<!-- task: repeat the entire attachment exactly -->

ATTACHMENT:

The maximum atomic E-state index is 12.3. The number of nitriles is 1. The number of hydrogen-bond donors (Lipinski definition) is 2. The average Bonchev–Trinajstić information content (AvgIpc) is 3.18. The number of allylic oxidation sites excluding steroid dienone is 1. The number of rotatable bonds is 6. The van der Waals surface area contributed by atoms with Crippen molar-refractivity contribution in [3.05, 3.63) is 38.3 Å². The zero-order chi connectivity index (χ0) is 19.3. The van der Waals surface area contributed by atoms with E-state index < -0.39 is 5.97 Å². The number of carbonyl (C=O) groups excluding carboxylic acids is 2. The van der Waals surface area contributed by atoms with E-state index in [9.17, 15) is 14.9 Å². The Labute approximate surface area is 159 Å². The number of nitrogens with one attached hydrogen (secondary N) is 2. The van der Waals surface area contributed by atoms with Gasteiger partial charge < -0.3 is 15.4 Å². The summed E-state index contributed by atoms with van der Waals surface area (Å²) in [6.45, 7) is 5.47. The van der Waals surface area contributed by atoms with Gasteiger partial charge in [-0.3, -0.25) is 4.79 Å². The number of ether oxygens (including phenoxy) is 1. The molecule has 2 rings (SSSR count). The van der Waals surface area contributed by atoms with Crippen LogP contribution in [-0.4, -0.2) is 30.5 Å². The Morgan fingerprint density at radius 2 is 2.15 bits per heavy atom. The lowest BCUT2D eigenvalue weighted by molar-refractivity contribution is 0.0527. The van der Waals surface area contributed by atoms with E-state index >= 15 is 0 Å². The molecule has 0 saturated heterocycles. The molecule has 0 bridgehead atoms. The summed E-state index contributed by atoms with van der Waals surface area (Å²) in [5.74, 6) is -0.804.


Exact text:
The maximum atomic E-state index is 12.3. The number of nitriles is 1. The number of hydrogen-bond donors (Lipinski definition) is 2. The average Bonchev–Trinajstić information content (AvgIpc) is 3.18. The number of allylic oxidation sites excluding steroid dienone is 1. The number of rotatable bonds is 6. The van der Waals surface area contributed by atoms with Crippen molar-refractivity contribution in [3.05, 3.63) is 38.3 Å². The zero-order chi connectivity index (χ0) is 19.3. The van der Waals surface area contributed by atoms with E-state index < -0.39 is 5.97 Å². The number of carbonyl (C=O) groups excluding carboxylic acids is 2. The van der Waals surface area contributed by atoms with E-state index in [9.17, 15) is 14.9 Å². The Labute approximate surface area is 159 Å². The number of nitrogens with one attached hydrogen (secondary N) is 2. The van der Waals surface area contributed by atoms with Gasteiger partial charge < -0.3 is 15.4 Å². The summed E-state index contributed by atoms with van der Waals surface area (Å²) in [6.45, 7) is 5.47. The van der Waals surface area contributed by atoms with Gasteiger partial charge in [-0.3, -0.25) is 4.79 Å². The number of ether oxygens (including phenoxy) is 1. The molecule has 2 rings (SSSR count). The van der Waals surface area contributed by atoms with Crippen LogP contribution in [-0.4, -0.2) is 30.5 Å². The Morgan fingerprint density at radius 2 is 2.15 bits per heavy atom. The lowest BCUT2D eigenvalue weighted by molar-refractivity contribution is 0.0527. The van der Waals surface area contributed by atoms with E-state index >= 15 is 0 Å². The molecule has 0 saturated heterocycles. The molecule has 0 bridgehead atoms. The summed E-state index contributed by atoms with van der Waals surface area (Å²) in [5.74, 6) is -0.804.